How to go to a function using a variable?

I’m relatively new to programming, so please forgive me if I’m using the wrong terms.

I can explain it better if I show you an example:
using UnityEngine;
using UnityEngine.UI;
using System.Collections;

    public string preLoc;

    private enum Locs {deadend_0, deadend_1}

    public Text text;

    	void Start () {
		myLoc = Locs.deadend_0;
	}

	void Update () {
		print (myLoc);
		if (myLoc == Locs.deadend_0)					{deadend_0();}
		else if (myLoc == Locs.deadend_1)				{deadend_1();}
    }

	void deadend_0() {
		text.text = "You are in a dense forest. All you have with you is a compass. In the  darkness you can make out a dirt path leading to the east. Press Z to teleport";
		else if (Input.GetKeyDown(KeyCode.Z))	{
			preLoc = deadend_0();
			myLoc = Locs.combat_0;
		}
	}
        void deadend_1() {
		text.text = "The path stops. You have reached a dead-end. At the end of the path is a stick that fell from one of the many trees around you. Press 1 to go back";
		if (Input.GetKeyDown(KeyCode.Alpha1))		{myLoc = preLoc;}
		}
	}

(Please note this is only an example, a small part of a text-based game I’m trying to make).

So in the actual game, I have a separate function (again, I’m hoping that’s what the deaden_0() things are called) for combat. What I’m wanting to do with preLoc is setting the previous location’s name using a variable before the fight. In the code, once the fight is over, it checks the preLoc variable to see where you were previously and brings you there (in this case, deadend_0). The only problem is, it’s not working. If I can’t use a string, what type of variable do I use?

I hope I explained this clearly, and I would appreciate any help I can get.

Just because I have a soft spot for text-based…

There are a lot of ways you could make designing a text-based game so, so, so much easier than this. For one thing, you’re hard-coding everything about the game. As a general rule, only the fundamental structures of a game should be hard-coded; all the flavor stuff should exist in the form of objects you can create, save, change, etc without (much) scripting. Also, you’re evidently treating rooms like methods, when they should definitely be objects. It’s a novel idea, but the object approach is much more useful and flexible. Changing both of these practices would be a smart move.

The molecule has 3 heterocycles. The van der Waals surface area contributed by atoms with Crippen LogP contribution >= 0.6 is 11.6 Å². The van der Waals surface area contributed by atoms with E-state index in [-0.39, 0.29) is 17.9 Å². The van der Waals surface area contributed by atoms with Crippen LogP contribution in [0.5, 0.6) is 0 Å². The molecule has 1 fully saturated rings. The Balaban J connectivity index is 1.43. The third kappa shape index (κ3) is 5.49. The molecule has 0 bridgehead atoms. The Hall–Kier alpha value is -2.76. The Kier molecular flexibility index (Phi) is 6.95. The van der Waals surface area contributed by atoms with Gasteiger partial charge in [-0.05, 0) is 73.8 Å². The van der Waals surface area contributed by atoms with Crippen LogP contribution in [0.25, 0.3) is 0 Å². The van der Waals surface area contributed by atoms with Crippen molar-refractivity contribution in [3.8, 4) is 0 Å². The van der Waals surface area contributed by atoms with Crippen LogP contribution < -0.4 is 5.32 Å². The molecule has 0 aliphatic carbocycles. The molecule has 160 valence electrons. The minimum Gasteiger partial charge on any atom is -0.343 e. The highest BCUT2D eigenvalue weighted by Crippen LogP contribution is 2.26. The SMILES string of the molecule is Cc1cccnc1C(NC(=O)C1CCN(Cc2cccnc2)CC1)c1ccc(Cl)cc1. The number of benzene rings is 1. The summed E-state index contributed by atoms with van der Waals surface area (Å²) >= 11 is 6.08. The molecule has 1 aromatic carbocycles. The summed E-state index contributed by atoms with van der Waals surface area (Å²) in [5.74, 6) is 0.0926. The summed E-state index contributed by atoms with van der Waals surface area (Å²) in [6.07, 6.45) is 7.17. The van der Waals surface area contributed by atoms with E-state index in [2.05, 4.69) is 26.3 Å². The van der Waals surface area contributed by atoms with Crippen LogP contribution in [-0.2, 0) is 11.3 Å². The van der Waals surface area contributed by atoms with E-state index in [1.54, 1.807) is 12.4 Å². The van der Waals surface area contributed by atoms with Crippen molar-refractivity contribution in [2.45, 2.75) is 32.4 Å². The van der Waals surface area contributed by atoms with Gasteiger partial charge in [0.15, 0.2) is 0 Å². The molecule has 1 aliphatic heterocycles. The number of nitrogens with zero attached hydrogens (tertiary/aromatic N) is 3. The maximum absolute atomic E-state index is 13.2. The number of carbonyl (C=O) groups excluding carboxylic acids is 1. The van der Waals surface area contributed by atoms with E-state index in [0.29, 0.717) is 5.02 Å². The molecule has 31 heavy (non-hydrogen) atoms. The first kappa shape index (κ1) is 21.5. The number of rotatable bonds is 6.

Creating a map-editor to automate the population of these values would be very wise. A map editor would do a lot of the tedious work for you, and allow you to easily expand or make changes or re-use the bones of your program for future games. In either event, here’s some oldschool fundamentals:

Decide how many different directions you want the player to be able to travel in. N, S, E, W, Up, Down, etc. Maybe a special case or two like fly or teleport.

Define a “room” as an object with a string description, a unique integer index, and other fields as needed. Each room gets a “directions” array of integers. The size of the array corresponds to how many different “travel directions” you have. The array’s elements are the indexes of the adjacent rooms to which you can travel. The zeroth element is the index of the room to the north, the first element is the index of the room to the south, etc.

// the room class
public class Room {
  public string description;
  public int index;
  public int[] directions;
  public List<Item> items;
  public List<Monster> monsters;
}

// This is how you'd create room objects by scripting.
// This is where a map editor would do ALL the heavy lifting.
// You'd have a nice interface to type in a description, add any 
// items to the room, automatically find possible walk directions,
// and never need to code each room by hand.
// It would also eliminate all hard-coded "content".  
// Only a game's "bones" should be hard-coded.
Room kitchen = new Room();
kitchen.description = "a quaint, rustic kitchen."
kitchen.index = 10;
// room with index 9 is to the north, room 3 to the south, etc
kitchen.directions = new int[] { 9, 3, 2, 4 };

When user input signifies a particular travel request, such as “go north” or pressing the N key, whatever, call your WalkInDirection() method with the corresponding index to travel to that room.

void WalkInDirection(int direction) {
  int nextRoomIndex = currentRoom.directions[ direction ];
  GoToRoom( nextRoomIndex );  
}  

When you arrive in a new room, print its description, along with a list of any items or monsters in the room, and a list of available directions. By checking which indicies are in that new room’s directions array, you know which directions are available, and print descriptions accordingly.

Now that I’ve written this out, I realize I haven’t addressed your original question. Your approach to this situation is going to create so much needless work for you, I felt bad even trying. Choosing to hard-code all your content will likewise create a ton of work, but even that is more manageable than treating rooms like methods.

There’s bound to be some great information regarding programming text-based games floating around. I have a book on my nightstand about programming such games in BASIC. The fundamentals haven’t changed a bit, but you could make your job 100x easier by taking the time to code yourself a map editor. I realize that’s probably not what you want to hear, but if you can make the computer do the tedious work for you, you’ll have so much more fun.